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A Small Hotel

by Robert Olen Butler

Grove Press | 2011 | 241 pages | $24.00

Reviewed by Sally Cobau

Broken Love

You have to be prepared for a book like A Small Hotel.  Slight, intense, elliptical, it’s a book that requires concentration and forbearance.  Brace yourself for the deep renderings of the slightest movement; stay still for the immersion in New Orleans—the water smells, the faint sound of a train whistle, the feel of alcohol sliding down a throat.

Pulitzer Prize winner Robert Olen Butler takes what’s small—the label on a bottle of Scotch, for example, and expands its meaning exponentially, so the label becomes a source for meditation on a housewife’s loneliness: “The Scotch is a deep amber and she looks closely at the Jacobean manor house on the label, a holly tree next to it, nearly as tall as the top of the pitched roof. This house must exist somewhere, she thinks.  Two hundred years ago a woman stood at the third-floor window and looked out on her lawn and thought she could use a drink, could really use a nice old Scotch to burn her tongue.  I could use a drink, Kelly thinks.” 

Longing, desire, and silence are the subjects of A Small Hotel, ephemeral subjects to be sure.  It is not a book that takes you from point A to point B, and the “dramatic arc” so talked about in English classes, is virtually missing in this story that circles continuously, a rippling wave that is simultaneously exhausting and exhilarating.

It’s as if Butler wants to take both magnifying glass and scalpel to his characters.  He wants to at once dissect his subjects to reveal the meat and bone of them, and to enlarge them so we readers feel attached to their very souls.  In his book we recognize ourselves, but not completely.  In spite of a universal feel, the characters remain truly and heartbreakingly specific: Kelly and Michael Hays, a couple whose marriage is unraveling.

And yet in some ways we wouldn’t recognize these characters in a line-up.  We know that Michael is a successful lawyer and Kelly works in politics, but we do not see them at work.  We are too close to their inner workings, their minds and flesh to see them from the “outside.” This book is dreamy; it continuously loops so you begin to feel that the characters’ thoughts are your thoughts; the characters’ movements, your movements.  There is a deep sadness in this book, a dose and a half of sadness, but it is also a love story.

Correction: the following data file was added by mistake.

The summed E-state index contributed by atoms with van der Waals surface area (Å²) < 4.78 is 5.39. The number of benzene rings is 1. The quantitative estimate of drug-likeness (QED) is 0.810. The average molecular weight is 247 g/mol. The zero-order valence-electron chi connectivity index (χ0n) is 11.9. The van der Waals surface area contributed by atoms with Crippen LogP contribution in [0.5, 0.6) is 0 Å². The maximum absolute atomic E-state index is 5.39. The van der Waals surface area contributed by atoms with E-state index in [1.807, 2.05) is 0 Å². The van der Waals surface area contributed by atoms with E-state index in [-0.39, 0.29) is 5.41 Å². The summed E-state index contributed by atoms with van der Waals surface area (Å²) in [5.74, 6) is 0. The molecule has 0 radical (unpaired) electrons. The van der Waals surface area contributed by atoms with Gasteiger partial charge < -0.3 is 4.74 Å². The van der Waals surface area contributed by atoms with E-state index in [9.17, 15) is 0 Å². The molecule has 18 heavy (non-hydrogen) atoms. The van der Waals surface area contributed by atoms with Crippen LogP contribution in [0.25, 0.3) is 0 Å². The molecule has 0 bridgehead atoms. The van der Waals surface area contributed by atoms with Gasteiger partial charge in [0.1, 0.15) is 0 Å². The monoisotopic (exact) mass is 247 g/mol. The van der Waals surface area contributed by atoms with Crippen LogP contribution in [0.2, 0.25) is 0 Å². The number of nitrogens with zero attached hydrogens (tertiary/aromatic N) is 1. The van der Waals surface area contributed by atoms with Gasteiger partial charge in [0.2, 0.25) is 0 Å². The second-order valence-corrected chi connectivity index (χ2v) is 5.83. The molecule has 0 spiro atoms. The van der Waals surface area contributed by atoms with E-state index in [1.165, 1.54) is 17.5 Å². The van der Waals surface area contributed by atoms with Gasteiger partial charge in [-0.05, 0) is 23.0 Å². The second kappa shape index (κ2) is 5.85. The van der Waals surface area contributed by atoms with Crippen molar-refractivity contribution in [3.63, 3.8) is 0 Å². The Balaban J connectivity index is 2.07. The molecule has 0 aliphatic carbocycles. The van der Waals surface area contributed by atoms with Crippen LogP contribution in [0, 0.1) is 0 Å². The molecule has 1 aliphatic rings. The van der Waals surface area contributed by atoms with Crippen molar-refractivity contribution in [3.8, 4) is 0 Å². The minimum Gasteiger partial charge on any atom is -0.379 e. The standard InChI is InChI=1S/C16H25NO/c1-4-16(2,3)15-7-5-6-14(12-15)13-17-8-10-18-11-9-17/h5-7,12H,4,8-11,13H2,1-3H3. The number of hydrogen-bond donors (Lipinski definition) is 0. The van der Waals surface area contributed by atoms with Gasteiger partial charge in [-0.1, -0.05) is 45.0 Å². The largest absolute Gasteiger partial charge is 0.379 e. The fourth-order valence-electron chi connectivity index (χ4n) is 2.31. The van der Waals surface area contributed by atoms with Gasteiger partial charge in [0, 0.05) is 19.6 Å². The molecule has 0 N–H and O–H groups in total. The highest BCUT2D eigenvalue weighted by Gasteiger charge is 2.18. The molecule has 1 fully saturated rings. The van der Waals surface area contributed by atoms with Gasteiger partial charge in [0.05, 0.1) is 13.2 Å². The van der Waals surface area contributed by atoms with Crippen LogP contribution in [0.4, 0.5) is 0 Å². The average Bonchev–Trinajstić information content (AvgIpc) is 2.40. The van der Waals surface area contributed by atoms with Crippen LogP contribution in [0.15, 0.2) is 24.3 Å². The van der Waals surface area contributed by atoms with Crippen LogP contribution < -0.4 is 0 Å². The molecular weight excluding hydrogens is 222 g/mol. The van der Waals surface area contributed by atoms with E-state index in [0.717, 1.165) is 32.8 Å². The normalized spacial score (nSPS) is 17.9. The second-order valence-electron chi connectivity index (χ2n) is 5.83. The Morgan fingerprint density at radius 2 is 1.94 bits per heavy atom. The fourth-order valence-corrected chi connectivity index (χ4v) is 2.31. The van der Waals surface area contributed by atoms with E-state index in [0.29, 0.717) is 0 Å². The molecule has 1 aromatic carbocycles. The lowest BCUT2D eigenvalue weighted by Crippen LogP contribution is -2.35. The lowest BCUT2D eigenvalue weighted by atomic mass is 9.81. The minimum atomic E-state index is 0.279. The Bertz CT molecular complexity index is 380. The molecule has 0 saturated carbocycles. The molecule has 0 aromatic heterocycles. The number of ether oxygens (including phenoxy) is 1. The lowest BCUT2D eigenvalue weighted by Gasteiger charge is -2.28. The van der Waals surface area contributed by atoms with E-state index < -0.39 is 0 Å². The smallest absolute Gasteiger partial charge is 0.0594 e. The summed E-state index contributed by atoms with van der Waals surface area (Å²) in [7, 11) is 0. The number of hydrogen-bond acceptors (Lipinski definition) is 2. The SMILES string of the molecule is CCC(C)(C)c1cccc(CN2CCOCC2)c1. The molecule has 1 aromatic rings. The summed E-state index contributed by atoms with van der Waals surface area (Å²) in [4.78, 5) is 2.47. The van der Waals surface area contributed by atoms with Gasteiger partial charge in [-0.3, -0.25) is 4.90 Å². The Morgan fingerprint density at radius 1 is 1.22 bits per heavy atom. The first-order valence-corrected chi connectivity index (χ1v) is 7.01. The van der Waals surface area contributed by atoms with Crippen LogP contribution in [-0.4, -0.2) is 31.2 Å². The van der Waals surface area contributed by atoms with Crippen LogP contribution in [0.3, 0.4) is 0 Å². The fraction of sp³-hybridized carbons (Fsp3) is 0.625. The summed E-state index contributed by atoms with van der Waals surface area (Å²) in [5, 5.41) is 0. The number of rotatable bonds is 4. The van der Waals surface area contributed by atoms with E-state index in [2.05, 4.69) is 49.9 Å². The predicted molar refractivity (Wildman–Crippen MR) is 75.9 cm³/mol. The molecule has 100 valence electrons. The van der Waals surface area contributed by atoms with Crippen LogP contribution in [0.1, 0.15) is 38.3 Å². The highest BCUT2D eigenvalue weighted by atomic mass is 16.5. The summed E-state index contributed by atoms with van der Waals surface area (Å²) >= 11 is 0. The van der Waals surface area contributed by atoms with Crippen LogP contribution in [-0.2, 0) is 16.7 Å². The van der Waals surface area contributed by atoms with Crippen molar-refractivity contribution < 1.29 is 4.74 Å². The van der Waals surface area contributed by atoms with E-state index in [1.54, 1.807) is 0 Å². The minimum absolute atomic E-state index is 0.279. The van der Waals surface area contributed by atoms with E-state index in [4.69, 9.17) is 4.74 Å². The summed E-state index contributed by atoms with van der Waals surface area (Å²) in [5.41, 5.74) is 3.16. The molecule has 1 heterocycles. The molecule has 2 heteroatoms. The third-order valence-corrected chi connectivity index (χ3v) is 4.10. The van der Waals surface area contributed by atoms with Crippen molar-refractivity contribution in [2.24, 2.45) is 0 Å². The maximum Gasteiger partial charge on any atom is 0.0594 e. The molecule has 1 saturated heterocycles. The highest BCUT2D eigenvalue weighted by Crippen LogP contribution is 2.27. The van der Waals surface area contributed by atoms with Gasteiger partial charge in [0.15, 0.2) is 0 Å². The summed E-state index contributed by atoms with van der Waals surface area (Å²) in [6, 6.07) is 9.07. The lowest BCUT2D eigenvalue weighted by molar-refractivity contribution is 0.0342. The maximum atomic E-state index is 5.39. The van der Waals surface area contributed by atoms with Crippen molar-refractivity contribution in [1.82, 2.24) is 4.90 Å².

Kelly and Michael meet during Mardi Gras—randomly, within the chaos of the event.  In fact, Michael’s first act is to “save her” from a bullying group of men who are demanding that she lift up her top and reveal her breasts.  Michael pretends to be her boyfriend and cunningly maneuvers her away from the thugs. Whatever feelings they later have for each other, there remains a question of whether the two were “destined” to meet on that day:  “She needs to go back to the way this all began between her and Michael, from the start, from the time when Michael was nearby but they had no idea each other even existed, when the smallest impulse in her—for a drink, for a pee—would have put her in a slightly different place at a slightly different time and her life would have been profoundly changed forever.”

After meeting each other, Michael tells her if she wants, he will just walk away into the crowd, that they never have to see each other again.  Of course this isn’t what happens—they are drawn to each other; they go to a café and find that the silence that falls between them is a silence of knowingness rather than boredom.  For Michael, this silence is what he craves; for Kelly, the silence between them eventually becomes deafening.  He never tells Kelly that he loves her.  Even on their wedding day, he avoids using words he finds sentimental or phony.  Rather than relying on any false note, he would rather say nothing.  The stoicism of Michael is ultimately his undoing and Kelly can’t abide by it.